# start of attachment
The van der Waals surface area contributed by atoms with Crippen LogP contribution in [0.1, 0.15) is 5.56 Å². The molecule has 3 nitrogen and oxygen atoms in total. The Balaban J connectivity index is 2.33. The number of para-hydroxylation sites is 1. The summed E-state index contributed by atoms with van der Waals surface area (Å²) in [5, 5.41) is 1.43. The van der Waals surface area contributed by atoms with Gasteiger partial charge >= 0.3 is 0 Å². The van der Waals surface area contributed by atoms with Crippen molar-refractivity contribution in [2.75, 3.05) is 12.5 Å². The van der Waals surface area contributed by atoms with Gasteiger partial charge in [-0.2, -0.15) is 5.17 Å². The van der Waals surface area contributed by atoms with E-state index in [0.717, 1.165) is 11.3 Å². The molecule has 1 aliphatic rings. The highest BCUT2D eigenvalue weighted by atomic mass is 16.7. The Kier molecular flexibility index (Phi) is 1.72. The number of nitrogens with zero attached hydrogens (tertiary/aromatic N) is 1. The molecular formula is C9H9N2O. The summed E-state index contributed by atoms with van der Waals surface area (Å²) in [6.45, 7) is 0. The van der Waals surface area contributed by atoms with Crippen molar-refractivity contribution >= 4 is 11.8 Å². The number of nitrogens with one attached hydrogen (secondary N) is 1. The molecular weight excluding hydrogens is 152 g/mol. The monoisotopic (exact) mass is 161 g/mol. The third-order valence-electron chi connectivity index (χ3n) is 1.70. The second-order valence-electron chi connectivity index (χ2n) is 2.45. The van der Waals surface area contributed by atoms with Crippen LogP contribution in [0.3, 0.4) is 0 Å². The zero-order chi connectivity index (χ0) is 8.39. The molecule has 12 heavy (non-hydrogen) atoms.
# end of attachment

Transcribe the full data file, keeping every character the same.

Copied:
The van der Waals surface area contributed by atoms with Crippen LogP contribution in [0.1, 0.15) is 5.56 Å². The molecule has 3 nitrogen and oxygen atoms in total. The Balaban J connectivity index is 2.33. The number of para-hydroxylation sites is 1. The summed E-state index contributed by atoms with van der Waals surface area (Å²) in [5, 5.41) is 1.43. The van der Waals surface area contributed by atoms with Gasteiger partial charge >= 0.3 is 0 Å². The van der Waals surface area contributed by atoms with Crippen molar-refractivity contribution in [2.75, 3.05) is 12.5 Å². The van der Waals surface area contributed by atoms with Gasteiger partial charge in [-0.2, -0.15) is 5.17 Å². The van der Waals surface area contributed by atoms with E-state index in [0.717, 1.165) is 11.3 Å². The molecule has 1 aliphatic rings. The highest BCUT2D eigenvalue weighted by atomic mass is 16.7. The Kier molecular flexibility index (Phi) is 1.72. The number of nitrogens with zero attached hydrogens (tertiary/aromatic N) is 1. The molecular formula is C9H9N2O. The summed E-state index contributed by atoms with van der Waals surface area (Å²) in [6.45, 7) is 0. The van der Waals surface area contributed by atoms with Crippen molar-refractivity contribution >= 4 is 11.8 Å². The number of nitrogens with one attached hydrogen (secondary N) is 1. The molecular weight excluding hydrogens is 152 g/mol. The monoisotopic (exact) mass is 161 g/mol. The third-order valence-electron chi connectivity index (χ3n) is 1.70. The second-order valence-electron chi connectivity index (χ2n) is 2.45. The van der Waals surface area contributed by atoms with Crippen LogP contribution in [0.3, 0.4) is 0 Å². The zero-order chi connectivity index (χ0) is 8.39. The molecule has 12 heavy (non-hydrogen) atoms.